The research team, which included University of Central Lancashire fire-science professor Richard Hull, didn’t base its journal article research on tests of mock-ups or assemblies, which have been considered the most reliable way to study fire danger including flame spread. Instead, the team sought another perspective and studied the heat and calories resulting from the burning panels. It found that Grenfell-type panels showed 55 times greater peak heat release rates (pHRR) than the least flammable panels and 70 times greater total heat release (THR).
But the research found that HPL panels, in some cases, released even more heat.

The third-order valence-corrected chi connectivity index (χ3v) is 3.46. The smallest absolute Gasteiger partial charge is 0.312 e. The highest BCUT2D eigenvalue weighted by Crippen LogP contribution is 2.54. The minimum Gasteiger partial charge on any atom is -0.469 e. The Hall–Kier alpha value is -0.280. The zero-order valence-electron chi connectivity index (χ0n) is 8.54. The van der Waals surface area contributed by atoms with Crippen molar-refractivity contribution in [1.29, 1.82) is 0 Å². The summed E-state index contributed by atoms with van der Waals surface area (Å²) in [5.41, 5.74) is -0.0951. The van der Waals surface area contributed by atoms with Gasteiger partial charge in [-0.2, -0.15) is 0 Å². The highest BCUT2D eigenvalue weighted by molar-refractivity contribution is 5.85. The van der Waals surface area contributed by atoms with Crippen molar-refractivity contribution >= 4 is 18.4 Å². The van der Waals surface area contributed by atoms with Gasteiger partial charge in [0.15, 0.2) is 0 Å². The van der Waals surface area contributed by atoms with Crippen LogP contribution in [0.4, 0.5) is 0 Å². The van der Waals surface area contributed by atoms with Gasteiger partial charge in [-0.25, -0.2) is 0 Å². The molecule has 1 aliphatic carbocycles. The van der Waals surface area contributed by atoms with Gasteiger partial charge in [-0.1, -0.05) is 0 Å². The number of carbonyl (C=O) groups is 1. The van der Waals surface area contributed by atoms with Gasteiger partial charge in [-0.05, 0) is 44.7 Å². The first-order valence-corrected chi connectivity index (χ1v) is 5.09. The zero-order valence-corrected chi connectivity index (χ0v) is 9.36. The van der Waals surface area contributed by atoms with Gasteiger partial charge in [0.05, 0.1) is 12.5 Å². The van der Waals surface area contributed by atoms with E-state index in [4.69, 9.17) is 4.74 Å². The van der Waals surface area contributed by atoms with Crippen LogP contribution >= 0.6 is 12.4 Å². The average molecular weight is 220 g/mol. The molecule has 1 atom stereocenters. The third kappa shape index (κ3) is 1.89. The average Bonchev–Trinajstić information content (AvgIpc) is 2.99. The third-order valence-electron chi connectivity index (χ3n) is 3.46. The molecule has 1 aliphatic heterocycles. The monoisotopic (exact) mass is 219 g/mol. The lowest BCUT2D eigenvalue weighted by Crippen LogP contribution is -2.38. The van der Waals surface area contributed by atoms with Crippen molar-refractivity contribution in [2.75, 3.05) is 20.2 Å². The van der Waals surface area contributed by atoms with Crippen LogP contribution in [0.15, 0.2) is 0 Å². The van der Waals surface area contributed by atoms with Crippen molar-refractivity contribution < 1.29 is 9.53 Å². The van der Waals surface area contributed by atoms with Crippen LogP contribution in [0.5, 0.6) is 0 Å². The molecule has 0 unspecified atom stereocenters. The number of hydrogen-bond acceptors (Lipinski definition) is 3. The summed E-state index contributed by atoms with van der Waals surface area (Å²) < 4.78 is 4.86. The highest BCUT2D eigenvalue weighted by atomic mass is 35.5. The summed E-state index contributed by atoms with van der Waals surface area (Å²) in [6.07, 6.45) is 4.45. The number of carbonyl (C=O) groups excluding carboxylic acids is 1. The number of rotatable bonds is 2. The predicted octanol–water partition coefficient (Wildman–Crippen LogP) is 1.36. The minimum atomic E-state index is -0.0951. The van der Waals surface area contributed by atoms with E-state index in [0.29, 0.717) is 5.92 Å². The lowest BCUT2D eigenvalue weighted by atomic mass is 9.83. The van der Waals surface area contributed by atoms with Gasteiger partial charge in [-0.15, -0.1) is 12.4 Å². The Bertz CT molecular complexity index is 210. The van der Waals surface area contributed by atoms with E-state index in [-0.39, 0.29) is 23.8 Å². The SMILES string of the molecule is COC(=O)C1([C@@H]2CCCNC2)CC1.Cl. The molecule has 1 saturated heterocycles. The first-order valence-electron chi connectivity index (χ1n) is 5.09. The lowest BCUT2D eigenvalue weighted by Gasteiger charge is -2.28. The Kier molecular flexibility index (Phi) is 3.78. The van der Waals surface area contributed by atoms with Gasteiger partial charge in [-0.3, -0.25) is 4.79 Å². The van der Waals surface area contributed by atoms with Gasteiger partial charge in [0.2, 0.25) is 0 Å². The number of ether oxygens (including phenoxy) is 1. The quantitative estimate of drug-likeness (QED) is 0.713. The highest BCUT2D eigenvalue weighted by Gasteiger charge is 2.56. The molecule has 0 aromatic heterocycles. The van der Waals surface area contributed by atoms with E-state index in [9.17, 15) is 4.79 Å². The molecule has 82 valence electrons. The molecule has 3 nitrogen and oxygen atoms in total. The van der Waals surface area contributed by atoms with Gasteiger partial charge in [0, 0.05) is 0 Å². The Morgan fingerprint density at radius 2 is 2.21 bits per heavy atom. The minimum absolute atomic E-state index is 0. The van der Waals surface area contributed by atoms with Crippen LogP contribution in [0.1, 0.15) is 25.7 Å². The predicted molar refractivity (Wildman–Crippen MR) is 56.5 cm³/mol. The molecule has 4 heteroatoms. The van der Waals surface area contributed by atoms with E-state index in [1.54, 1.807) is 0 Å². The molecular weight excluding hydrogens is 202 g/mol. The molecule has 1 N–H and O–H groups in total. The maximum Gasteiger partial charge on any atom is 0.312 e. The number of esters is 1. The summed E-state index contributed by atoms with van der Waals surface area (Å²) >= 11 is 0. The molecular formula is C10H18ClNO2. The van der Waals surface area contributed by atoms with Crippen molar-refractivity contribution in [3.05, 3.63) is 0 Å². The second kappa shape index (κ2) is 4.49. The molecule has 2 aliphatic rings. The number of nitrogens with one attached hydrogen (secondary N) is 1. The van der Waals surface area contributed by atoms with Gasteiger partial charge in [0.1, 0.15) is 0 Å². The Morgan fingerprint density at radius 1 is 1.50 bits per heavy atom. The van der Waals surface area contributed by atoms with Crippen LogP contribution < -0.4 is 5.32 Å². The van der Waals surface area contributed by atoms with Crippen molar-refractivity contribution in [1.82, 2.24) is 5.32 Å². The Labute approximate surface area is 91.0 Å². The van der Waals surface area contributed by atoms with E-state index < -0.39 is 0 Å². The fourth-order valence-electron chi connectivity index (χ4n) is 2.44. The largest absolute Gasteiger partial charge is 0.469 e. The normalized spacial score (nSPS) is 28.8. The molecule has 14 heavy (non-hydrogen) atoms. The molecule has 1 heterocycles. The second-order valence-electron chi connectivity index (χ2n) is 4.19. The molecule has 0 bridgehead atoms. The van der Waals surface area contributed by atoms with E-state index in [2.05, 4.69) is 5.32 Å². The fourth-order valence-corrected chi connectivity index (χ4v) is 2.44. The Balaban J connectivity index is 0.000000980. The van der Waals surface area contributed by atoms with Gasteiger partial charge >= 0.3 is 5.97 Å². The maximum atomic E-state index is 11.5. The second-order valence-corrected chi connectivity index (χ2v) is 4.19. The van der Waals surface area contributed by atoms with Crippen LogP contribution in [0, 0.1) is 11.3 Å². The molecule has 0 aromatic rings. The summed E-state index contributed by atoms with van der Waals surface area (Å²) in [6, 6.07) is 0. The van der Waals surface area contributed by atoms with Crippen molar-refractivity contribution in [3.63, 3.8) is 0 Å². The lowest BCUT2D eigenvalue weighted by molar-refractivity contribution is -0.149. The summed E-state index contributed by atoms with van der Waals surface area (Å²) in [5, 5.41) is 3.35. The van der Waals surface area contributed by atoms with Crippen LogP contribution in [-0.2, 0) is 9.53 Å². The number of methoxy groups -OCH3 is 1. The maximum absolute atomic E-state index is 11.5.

While the HPL panels had somewhat lower peak heat release rates than the polyethylene-aluminum composites, they were still 25 times greater than the least flammable panels, Hull’s research found.
However, the HPL panels gave off dramatically higher levels of heat overall, with total heat release 115 times that of the least flammable panel, which was also much higher than the polyethylene-aluminum composites. Those had a THR level 70 times the least flammable panel, the study found.
The British research used an oxygen-bomb calorimeter, a test that involves lowering a pressured oxygen bomb containing samples of the materials to be tested into a container filled with deionized water. The sample of the material is ignited and the resulting increase in water temperature is measured to determine the heat/energy/caloric value.
The approach differs from more traditional fire tests in which a fire source put up against a mock-up of the panels being tested.